Embassy Sound Attack

PUBLISHED: 6:45 PM 23 May 2018

Embassy Staffer In China Suffers ‘Brain Injury’

In addition to the brain injury, the staffer experienced a “variety of physical symptoms.”

The Chinese appear to be using the same technology that was used to attack at least 24 diplomats in Cuba with a crippling “high pitch beam of sound.”

Every American government worker in China was warned by the U.S. Embassy on Wednesday to be especially alert for suspicious or unusual sounds. They may come from a secret high tech spy-ray or sonic nerve disruption device. The Chinese appear to be using the same technology that was used to attack at least 24 diplomats in Cuba with a crippling “high pitch beam of sound.” One State Department employee stationed in Guangzhou had to be airlifted home to the states.

Embassy Spokesman Jinnie Lee confirms the staffer displayed “a variety of physical symptoms” between late 2017 through April 2018.” After he was recently evaluated by doctors in the U.S., “the embassy learned that the clinical findings of this evaluation matched mild traumatic brain injury.”

Even though classified as “mild,” the injury, similar to a concussion, is still considered a big deal. The fact that any brain injury at all can be caused by sound or energy waves is a frightening concept, especially if it was done intentionally.

Anyone hearing “any unusual acute auditory or sensory phenomenon,” particularly “unusual sounds of piercing noises,” are instructed to move away from the area immediately until clear of any noticeable signs.

Don’t try to track it down, just go, officials advise. “Do not attempt to locate their source. Instead, move to a location where the sounds are not present.” Anyone experiencing any ill effects should consult a doctor.

According to a statement issued by Lee, the bulletin was issued because the State Department “is taking this incident very seriously and is working to determine the cause.”

The staffer began reporting “subtle and vague, but abnormal, sensations of sound and pressure,” at the end of 2017 and after the incidents continued through April he was sent home for a more thorough medical work-up.

The latest reports out of China are way too similar to what happened last year in Cuba to be a coincidence. This makes it a whole new ballgame. Those affected in Cuba were also diplomats. They too, suffered “concussion-like symptoms.”

The complaints reported were a lot more serious than just an annoyance from an irritating sound, the workers were reporting hearing loss and dizziness to the point of falling over.

Whatever they were affected by caused a lot more than just headaches. The workers couldn’t think straight, couldn’t sleep, and felt tired all the time.

U.S. Officials have been hesitant to point the finger at Cuba’s government because there isn’t any proof. Even though two dozen people have the exact same story, it could possibly have been a natural phenomena.

If not actually “natural” it could at least have a less sinister “accidental” source. Mass hysteria was considered and ruled out. You can’t hysterically give yourself a concussion.

Researchers at the Ann Arbor campus of the University of Michigan have come up with one rational explanation. They admit it does not prove anything, but it does give a lot of insight into what might be happening.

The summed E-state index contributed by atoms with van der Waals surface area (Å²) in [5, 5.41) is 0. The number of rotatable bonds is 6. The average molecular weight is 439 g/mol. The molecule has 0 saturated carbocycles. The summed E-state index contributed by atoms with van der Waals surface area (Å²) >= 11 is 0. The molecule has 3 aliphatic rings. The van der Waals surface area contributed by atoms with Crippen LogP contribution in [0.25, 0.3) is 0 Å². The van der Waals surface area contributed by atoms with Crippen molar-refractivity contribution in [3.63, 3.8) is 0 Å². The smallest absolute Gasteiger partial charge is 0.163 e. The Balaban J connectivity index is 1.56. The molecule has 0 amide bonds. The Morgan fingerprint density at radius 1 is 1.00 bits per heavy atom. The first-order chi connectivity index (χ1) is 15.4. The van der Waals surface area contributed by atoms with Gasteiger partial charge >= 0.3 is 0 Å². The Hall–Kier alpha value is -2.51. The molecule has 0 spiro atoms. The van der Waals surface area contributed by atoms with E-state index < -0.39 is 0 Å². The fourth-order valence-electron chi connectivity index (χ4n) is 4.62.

They were already working in the field of “ultrasonic cybersecurity” when the headlines caught their attention like a lure grabs a bass.

Sounds in the ultrasonic range, above human hearing at 20 kilohertz and up, can be used to do all sorts of tricks. In 2017 they showed how they could send commands to a home voice recognition system like Siri or Alexa that people can’t hear.

The chip can’t hear those frequencies either but “because of nonlinearity in the smartphone’s microphone, the ultrasound produced by-products at audible frequencies inside the circuitry of the microphone. Thus the IMD signal remains inaudible to humans, but the smartphone hears voices.”

They zeroed in on the effects of interference. By using a sample sound that was recorded in Cuba, they analyzed its properties. They were able to reproduce the same effect by using two ultrasonic transmitters to selectively interfere with each other.

“For fun, we also experimented with using an ultrasonic carrier to eavesdrop on a room. In this kind of setup, a spy places a microphone to pick up speech and then uses the relatively low-frequency audio signal to modulate the amplitude of the carrier wave. The carrier wave then gets picked up by an ultrasonic-capable sensor located some distance away and demodulated to recover the original audio.”

They eavesdropped on a pop record they had in their collection and sent it on the 32-kHz carrier wave their calculations indicated.

“When we introduced a 25-kHz sine wave to interfere with this covert ultrasonic channel, IMD in the air produced a 7-kHz audible tone with ripples associated with the tones of the song.”

The sounds can only be heard where the two signals cross. “That finding is consistent with what some diplomats reported in Cuba. The sounds heard tended to be confined to a part of the room. When they moved just a few steps away, the sound stopped.”

China has been cuddling up to Cuba for a long time now and this could demonstrate a sharing of the secret technology.

With relations between Beijing and Havana at an all time high, in the past two years there have been “frequent high-level visits between officials from the two countries.” They are particularly interested in “biotechnology.”

“China is looking to further expand ties in this area, above all in the field of bio-medicine,” China’s Director General of Latin American and Caribbean Affairs told reporters.

The Chinese government gave standard assurances that they “are also investigating and taking appropriate measures,” but the Chinese foreign ministry isn’t responding to reporters.